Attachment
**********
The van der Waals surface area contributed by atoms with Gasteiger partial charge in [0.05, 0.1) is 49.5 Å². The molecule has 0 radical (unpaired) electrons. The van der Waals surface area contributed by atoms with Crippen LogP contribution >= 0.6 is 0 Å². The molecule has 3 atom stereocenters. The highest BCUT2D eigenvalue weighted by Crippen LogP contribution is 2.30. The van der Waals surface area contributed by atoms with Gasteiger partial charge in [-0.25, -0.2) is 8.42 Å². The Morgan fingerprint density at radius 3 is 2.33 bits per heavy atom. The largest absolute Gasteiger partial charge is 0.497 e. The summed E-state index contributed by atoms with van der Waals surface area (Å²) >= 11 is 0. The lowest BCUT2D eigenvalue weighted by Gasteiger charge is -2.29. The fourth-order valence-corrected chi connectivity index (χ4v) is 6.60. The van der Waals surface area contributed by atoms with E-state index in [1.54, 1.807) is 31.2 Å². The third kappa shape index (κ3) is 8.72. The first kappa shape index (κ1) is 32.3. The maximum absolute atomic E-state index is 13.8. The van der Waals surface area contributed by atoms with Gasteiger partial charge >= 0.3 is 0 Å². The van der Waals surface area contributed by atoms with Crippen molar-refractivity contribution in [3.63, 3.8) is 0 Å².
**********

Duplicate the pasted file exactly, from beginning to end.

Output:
The van der Waals surface area contributed by atoms with Gasteiger partial charge in [0.05, 0.1) is 49.5 Å². The molecule has 0 radical (unpaired) electrons. The van der Waals surface area contributed by atoms with Crippen LogP contribution >= 0.6 is 0 Å². The molecule has 3 atom stereocenters. The highest BCUT2D eigenvalue weighted by Crippen LogP contribution is 2.30. The van der Waals surface area contributed by atoms with Gasteiger partial charge in [-0.25, -0.2) is 8.42 Å². The Morgan fingerprint density at radius 3 is 2.33 bits per heavy atom. The largest absolute Gasteiger partial charge is 0.497 e. The summed E-state index contributed by atoms with van der Waals surface area (Å²) >= 11 is 0. The lowest BCUT2D eigenvalue weighted by Gasteiger charge is -2.29. The fourth-order valence-corrected chi connectivity index (χ4v) is 6.60. The van der Waals surface area contributed by atoms with E-state index in [1.54, 1.807) is 31.2 Å². The third kappa shape index (κ3) is 8.72. The first kappa shape index (κ1) is 32.3. The maximum absolute atomic E-state index is 13.8. The van der Waals surface area contributed by atoms with Gasteiger partial charge >= 0.3 is 0 Å². The van der Waals surface area contributed by atoms with Crippen molar-refractivity contribution in [3.63, 3.8) is 0 Å².